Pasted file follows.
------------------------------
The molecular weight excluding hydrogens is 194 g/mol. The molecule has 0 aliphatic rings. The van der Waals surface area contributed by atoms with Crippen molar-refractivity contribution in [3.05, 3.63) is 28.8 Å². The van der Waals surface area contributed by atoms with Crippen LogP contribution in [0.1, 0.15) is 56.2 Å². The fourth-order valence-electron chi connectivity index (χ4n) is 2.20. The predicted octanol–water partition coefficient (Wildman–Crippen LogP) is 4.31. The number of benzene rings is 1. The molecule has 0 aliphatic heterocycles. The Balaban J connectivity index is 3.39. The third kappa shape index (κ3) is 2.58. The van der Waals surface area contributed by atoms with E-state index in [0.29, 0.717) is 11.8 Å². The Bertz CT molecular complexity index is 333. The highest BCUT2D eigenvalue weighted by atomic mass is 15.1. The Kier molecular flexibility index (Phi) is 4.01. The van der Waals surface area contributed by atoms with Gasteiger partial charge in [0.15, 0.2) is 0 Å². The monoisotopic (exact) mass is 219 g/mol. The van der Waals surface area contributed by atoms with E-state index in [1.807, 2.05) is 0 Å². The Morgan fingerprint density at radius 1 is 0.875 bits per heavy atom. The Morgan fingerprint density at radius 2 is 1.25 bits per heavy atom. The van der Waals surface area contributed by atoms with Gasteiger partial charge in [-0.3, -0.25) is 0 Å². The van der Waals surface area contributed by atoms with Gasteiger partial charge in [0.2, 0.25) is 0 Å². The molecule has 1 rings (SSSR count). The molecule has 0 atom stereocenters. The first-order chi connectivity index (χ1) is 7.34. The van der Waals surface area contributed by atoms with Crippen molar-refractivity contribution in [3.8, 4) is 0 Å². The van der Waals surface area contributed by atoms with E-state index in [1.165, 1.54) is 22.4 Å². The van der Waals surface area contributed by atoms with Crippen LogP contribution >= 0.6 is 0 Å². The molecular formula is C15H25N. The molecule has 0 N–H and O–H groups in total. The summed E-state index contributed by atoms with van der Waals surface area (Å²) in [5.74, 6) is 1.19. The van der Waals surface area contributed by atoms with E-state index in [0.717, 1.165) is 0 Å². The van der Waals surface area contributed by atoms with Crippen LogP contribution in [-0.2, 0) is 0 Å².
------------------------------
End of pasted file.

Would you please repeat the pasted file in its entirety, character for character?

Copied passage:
The molecular weight excluding hydrogens is 194 g/mol. The molecule has 0 aliphatic rings. The van der Waals surface area contributed by atoms with Crippen molar-refractivity contribution in [3.05, 3.63) is 28.8 Å². The van der Waals surface area contributed by atoms with Crippen LogP contribution in [0.1, 0.15) is 56.2 Å². The fourth-order valence-electron chi connectivity index (χ4n) is 2.20. The predicted octanol–water partition coefficient (Wildman–Crippen LogP) is 4.31. The number of benzene rings is 1. The molecule has 0 aliphatic heterocycles. The Balaban J connectivity index is 3.39. The third kappa shape index (κ3) is 2.58. The van der Waals surface area contributed by atoms with E-state index in [0.29, 0.717) is 11.8 Å². The Bertz CT molecular complexity index is 333. The highest BCUT2D eigenvalue weighted by atomic mass is 15.1. The Kier molecular flexibility index (Phi) is 4.01. The van der Waals surface area contributed by atoms with Gasteiger partial charge in [0.15, 0.2) is 0 Å². The monoisotopic (exact) mass is 219 g/mol. The van der Waals surface area contributed by atoms with E-state index in [1.807, 2.05) is 0 Å². The Morgan fingerprint density at radius 1 is 0.875 bits per heavy atom. The Morgan fingerprint density at radius 2 is 1.25 bits per heavy atom. The van der Waals surface area contributed by atoms with Gasteiger partial charge in [-0.3, -0.25) is 0 Å². The van der Waals surface area contributed by atoms with Gasteiger partial charge in [0.2, 0.25) is 0 Å². The molecule has 1 rings (SSSR count). The molecule has 0 atom stereocenters. The first-order chi connectivity index (χ1) is 7.34. The van der Waals surface area contributed by atoms with Crippen molar-refractivity contribution in [3.8, 4) is 0 Å². The van der Waals surface area contributed by atoms with E-state index in [1.165, 1.54) is 22.4 Å². The van der Waals surface area contributed by atoms with Crippen LogP contribution >= 0.6 is 0 Å². The molecular formula is C15H25N. The molecule has 0 N–H and O–H groups in total. The summed E-state index contributed by atoms with van der Waals surface area (Å²) in [5.74, 6) is 1.19. The van der Waals surface area contributed by atoms with E-state index in [0.717, 1.165) is 0 Å². The van der Waals surface area contributed by atoms with Crippen LogP contribution in [-0.2, 0) is 0 Å².